This dark and thrilling adventure, with an unforgettable heroine, will captivate fans of steampunk, fantasy, and romance. On her 18th birthday, Lena Mattacascar decides to search for her father, who disappeared into the northern wilderness of Scree when Lena was young. Scree is inhabited by Peculiars, people whose unusual characteristics make them unacceptable to modern society. Lena wonders if her father is the source of her own extraordinary characteristics and if she, too, is Peculiar. On the train she meets a young librarian, Jimson Quiggley, who is traveling to a town on the edge of Scree to work in the home and library of the inventor Mr. Beasley. The train is stopped by men being chased by the handsome young marshal Thomas Saltre. When Saltre learns who Lena’s father is, he convinces her to spy on Mr. Beasley and the strange folk who disappear into his home, Zephyr House. A daring escape in an aerocopter leads Lena into the wilds of Scree to confront her deepest fears.
So lately I’ve been getting more into steampunk and I think I’m finally understanding exactly what in the hell it’s all about – in other words, what qualifies as steampunk. I was honestly clueless for a while. And in the interest of full disclosure, I didn’t think I’d be particularly into it. So was I right or wrong? Well, depends on the book.
As far as The Peculiars go, I feel kind of in the middle of it. There were things that I liked – namely, all of the cool machines and the world building. And then there were things that I didn’t like: first and foremost, the characters. And for me, that’s usually a problem.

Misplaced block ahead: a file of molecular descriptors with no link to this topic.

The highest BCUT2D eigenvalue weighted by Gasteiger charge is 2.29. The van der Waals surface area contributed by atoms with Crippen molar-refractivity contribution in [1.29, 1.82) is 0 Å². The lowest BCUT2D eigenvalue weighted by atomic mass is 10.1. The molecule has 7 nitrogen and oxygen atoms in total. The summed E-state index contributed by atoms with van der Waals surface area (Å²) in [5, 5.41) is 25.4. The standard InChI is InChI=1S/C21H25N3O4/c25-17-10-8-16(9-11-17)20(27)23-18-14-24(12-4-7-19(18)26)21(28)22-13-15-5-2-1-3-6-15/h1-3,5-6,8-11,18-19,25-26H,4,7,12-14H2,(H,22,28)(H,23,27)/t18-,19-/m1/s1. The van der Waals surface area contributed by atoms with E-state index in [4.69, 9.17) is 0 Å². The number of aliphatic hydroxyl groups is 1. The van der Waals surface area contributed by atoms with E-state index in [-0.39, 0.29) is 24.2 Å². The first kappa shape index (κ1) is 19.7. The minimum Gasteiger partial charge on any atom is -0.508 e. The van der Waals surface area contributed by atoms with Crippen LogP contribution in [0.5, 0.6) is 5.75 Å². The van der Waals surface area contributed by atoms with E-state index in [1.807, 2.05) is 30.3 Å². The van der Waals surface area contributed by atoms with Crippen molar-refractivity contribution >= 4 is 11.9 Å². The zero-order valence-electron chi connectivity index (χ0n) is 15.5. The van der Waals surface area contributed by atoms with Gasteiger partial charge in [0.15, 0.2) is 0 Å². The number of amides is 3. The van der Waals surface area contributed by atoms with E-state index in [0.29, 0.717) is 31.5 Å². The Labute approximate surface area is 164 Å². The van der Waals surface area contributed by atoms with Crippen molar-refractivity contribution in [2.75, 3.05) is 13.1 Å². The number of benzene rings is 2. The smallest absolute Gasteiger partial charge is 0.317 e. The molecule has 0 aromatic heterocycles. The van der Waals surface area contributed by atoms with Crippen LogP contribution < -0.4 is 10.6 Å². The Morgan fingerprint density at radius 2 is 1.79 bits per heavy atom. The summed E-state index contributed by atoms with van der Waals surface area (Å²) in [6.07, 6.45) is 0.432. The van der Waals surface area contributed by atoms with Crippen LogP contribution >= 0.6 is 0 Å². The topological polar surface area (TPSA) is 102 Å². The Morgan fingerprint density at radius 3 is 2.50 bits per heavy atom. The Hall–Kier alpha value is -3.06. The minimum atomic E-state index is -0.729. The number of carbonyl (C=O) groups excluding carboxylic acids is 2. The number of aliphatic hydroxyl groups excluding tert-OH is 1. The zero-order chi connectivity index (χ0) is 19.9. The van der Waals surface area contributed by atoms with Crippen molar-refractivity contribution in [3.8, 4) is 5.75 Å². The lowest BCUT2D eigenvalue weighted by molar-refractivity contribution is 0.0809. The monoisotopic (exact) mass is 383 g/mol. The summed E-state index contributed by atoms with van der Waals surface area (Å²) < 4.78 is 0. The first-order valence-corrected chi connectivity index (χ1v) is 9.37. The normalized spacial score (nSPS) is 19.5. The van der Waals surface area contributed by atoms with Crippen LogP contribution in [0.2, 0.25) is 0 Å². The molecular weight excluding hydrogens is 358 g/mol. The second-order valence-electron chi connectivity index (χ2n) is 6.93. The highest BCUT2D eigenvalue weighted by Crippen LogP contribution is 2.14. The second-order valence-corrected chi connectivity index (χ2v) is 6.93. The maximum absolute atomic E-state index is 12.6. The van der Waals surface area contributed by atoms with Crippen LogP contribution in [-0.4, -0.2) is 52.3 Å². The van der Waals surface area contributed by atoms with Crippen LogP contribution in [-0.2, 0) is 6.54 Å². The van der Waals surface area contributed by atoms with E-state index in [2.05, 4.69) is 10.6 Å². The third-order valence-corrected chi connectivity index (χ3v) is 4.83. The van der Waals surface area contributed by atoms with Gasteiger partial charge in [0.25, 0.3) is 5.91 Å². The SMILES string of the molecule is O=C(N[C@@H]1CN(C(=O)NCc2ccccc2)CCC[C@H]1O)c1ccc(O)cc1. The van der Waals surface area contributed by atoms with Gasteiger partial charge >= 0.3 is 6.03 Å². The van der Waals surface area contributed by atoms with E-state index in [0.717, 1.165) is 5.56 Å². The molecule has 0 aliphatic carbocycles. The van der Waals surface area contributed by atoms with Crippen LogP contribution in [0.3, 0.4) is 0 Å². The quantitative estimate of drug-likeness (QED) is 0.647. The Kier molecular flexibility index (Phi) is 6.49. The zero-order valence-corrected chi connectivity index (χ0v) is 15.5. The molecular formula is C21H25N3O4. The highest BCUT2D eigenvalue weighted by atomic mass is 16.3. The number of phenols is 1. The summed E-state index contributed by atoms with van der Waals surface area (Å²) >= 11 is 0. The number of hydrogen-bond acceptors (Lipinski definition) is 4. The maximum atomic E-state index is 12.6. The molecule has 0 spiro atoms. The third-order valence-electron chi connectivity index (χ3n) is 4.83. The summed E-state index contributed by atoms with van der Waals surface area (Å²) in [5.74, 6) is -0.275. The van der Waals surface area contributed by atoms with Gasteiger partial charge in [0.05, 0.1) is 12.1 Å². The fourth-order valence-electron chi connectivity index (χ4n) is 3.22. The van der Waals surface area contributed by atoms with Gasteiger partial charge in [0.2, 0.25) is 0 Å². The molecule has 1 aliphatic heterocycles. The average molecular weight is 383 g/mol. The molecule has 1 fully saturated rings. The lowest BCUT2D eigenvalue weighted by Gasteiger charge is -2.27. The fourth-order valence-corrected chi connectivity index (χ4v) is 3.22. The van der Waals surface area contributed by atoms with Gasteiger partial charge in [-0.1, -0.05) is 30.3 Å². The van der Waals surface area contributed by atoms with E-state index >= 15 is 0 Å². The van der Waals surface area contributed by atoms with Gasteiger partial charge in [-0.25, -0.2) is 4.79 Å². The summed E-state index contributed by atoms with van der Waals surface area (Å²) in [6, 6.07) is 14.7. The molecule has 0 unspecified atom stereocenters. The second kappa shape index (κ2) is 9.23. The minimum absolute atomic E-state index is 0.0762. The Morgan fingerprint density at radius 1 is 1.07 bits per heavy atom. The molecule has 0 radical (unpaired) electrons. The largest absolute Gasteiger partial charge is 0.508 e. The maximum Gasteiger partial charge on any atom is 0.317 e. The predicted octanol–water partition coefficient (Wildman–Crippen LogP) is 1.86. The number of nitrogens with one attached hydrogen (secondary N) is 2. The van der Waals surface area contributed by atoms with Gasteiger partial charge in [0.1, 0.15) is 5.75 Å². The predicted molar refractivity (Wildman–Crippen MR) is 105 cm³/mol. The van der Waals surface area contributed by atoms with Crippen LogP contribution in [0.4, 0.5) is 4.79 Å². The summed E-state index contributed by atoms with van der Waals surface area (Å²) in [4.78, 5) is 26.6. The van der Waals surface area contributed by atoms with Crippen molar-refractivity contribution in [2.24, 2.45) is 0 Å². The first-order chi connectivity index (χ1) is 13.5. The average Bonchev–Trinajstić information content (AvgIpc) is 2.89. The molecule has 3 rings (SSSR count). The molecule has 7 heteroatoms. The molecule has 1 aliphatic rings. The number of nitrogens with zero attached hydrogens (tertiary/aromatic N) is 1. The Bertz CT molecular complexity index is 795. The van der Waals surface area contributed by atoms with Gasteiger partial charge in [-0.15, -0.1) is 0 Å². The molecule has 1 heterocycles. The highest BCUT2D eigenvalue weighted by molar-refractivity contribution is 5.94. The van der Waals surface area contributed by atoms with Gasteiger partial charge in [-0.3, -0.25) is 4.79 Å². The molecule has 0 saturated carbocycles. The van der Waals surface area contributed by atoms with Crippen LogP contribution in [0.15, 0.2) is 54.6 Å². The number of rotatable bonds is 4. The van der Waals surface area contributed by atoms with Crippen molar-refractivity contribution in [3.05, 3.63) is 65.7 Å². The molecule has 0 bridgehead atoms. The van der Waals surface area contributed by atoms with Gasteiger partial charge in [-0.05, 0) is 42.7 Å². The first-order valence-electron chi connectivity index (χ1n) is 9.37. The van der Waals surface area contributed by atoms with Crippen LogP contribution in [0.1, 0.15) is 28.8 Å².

Lena starts off as pretty tough to like. She’s kind of blah and she’s very insecure. I suppose her reasons are understandable, but her continued obsession over whether or not she was afflicted with goblinism and her constant hiding of her hands became kind of tiresome after a while. And she just did the absolutely most stupid things. Just a complete idiot, not to mention a snitch and a backstabber. Just dumb. Dumb, dumb, dumb. And the Marshall? Please. He did everything short of tying a damsel to the railroad tracks and twirling his mustache like some kind of old-timey villain. I did like Jimson Quiggley a little better. He certainly had more likeable traits but his hyperactivity…oy. Take it down a notch.
One thing that I did like is that I think it said quite a bit about how people who are different or deviate from the norm are treated. It was a nice bit of social commentary there, whether it was intentional or not (and I’d give the benefit of the doubt and say that it probably was). The writing itself was also good in spite of my not really liking the characters.
Ultimately the book just didn’t connect with me, although I did like it better the further along I got. I would say it might be a good read for people who are really into steampunk or who don’t have the same “if I don’t like the characters it ruins the whole book for me” issues that I have.